Most of us take the right to citizenship for granted. It is a fundamental human right after all. Yet, in Kuwait, this is debatable.
When I worked at a now-defunt "Canadian" school in Kuwait between 2007 and 2008, it took three months and a rather unpleasant four-day trip to Bahrain -- the "Disneyland" of the Gulf" -- before I could get my civil ID (like a social insurance number). Without a civil ID, I could not get a cell phone contract or internet connection, get a driver's license, open a bank account or travel outside of Kuwait. At times, it felt like I could barely go to the toilet without a civil ID.
Such is the case of the wretched Bidoun -- Arabic for "without" and short for bidun jinsiya (without citizenship) -- who, despite having lived and died side by side with Kuwaiti citizens for generations, live their entire lives without this all-important document. Conversely, my colleagues and I, who were only in Kuwait to work for a year or two, were granted a civil ID within three months, yet griped on a daily basis about how long it took and what an inconvenience it was. Little did I know about the deplorable plight of the stateless Arabs.
The approximately 100,000 stateless Arabs of Kuwait are descendents of nomadic herders who did not become registered for Kuwaiti citizenship when the independent state was formed in 1961. Human Rights organizations say that the ancestors of the Bidoun either failed to understand the significance of citizenship or, given their traditional nomadic lifestyle, preferred not to belong to any one country. Others were living outside the city walls or were illiterate, so they did not or could not apply for nationality. However, the majority had and still do possess legal documents that prove settlement in Kuwait earlier than the establishment of the state.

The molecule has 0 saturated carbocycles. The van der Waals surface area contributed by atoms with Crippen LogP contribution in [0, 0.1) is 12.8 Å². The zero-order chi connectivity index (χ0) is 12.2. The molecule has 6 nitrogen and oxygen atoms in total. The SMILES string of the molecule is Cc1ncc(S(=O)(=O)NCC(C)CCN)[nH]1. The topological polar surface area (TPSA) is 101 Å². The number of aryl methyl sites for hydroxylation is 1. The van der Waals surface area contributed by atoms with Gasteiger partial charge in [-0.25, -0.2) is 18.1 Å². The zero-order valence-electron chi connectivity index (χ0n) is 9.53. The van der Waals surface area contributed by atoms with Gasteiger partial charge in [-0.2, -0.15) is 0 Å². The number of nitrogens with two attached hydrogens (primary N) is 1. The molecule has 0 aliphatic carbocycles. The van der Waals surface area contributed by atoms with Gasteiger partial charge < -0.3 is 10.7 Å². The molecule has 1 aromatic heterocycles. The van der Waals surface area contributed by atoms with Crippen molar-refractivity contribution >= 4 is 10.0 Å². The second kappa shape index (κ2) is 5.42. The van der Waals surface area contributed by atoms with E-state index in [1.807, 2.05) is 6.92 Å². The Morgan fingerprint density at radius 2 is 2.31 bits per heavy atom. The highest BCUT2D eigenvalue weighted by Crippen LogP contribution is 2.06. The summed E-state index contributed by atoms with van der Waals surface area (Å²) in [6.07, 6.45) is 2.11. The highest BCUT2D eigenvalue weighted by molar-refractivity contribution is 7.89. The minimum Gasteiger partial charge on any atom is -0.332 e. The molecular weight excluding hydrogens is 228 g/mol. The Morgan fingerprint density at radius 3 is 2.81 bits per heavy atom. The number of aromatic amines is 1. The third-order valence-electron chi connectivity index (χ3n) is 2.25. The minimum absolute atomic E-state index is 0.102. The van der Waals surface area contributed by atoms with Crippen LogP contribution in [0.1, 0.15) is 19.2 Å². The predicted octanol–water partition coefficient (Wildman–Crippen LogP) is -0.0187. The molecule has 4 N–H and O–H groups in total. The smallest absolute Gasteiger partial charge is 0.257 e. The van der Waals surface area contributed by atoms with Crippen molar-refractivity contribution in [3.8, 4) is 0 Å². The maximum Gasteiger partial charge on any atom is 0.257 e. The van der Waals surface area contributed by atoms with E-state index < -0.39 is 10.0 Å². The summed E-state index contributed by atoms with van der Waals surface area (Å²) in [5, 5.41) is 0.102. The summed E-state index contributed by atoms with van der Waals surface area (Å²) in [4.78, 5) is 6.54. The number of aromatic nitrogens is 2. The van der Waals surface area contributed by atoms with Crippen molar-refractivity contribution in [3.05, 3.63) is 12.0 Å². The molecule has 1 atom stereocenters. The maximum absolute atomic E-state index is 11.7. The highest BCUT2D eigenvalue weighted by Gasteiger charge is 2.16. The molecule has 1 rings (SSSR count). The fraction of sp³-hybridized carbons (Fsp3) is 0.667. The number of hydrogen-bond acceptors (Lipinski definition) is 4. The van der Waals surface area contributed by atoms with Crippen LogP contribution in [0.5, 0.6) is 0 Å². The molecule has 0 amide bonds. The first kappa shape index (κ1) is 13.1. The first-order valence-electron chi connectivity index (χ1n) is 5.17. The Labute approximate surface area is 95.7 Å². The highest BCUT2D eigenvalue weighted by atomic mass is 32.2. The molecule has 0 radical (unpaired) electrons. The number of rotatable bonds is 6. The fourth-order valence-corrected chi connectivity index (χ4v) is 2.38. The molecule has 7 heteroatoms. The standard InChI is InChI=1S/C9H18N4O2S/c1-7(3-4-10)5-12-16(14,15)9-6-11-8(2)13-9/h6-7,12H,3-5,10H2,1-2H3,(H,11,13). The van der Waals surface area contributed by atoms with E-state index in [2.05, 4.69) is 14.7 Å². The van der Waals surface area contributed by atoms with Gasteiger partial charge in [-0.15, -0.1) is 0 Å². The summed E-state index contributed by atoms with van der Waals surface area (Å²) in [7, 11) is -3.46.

Despite this fact, the Bidoun remain stateless and, as such, are unable to get proper jobs, enroll their children in public schools or have access to Kuwait's free health care system. Not being registered as citizens or having a civil ID also means they cannot rent or buy property, get a driver's license, register a car, travel outside the country or obtain birth, marriage and death certificates. In other words, they have no rights because they don't exist.
I was shocked to learn of this situation while living in Kuwait. How can people not have citizenship rights in their own country? How can someone not have a nationality? It was unfathomable to me.
I recently discovered that the approximately 100,000 Bidoun of Kuwait are not the only ones. There are Bidouns in Saudi Arabia, Syria and Iraq as well. Moreover, there are apparently about 12 million stateless people around the world, people like the Kurds in Iraq , the children of Haitian migrants in the Caribbean, some Palestinians, some ethnic groups from the former Soviet bloc and certain groups in Thailand. In the Middle East, the situation in Kuwait is particularly disgraceful since it did not happen as a result of a war or changing geographic boundaries but, it seems, out of pure malice.
Ironically, though I was born and raised in Canada and have lived more than half of my almost half century on earth in this country, I have always felt that this wasn't where I should have been born. I've always wished I had British or European nationality, or perhaps Australian because of its bright desert sun, blue skies, endless white beaches and laid-back culture. But being able to live and work anywhere in Europe was my real dream. Still, though I wanted to trade in my Canadian citizenship for a European one, I knew I had it to fall back on should anything go wrong. The sad fact is that I've always taken my Canadian citizenship, one that millions would sell their souls for, for granted. How would I feel if, despite being born in Canada and my French-Canadian ancestors having been here for more than three hundred years, had no nationality, no country to call my own, no birth certificate, no state identification or passport, and no right to a state education or health care? What would it be like to "be without"?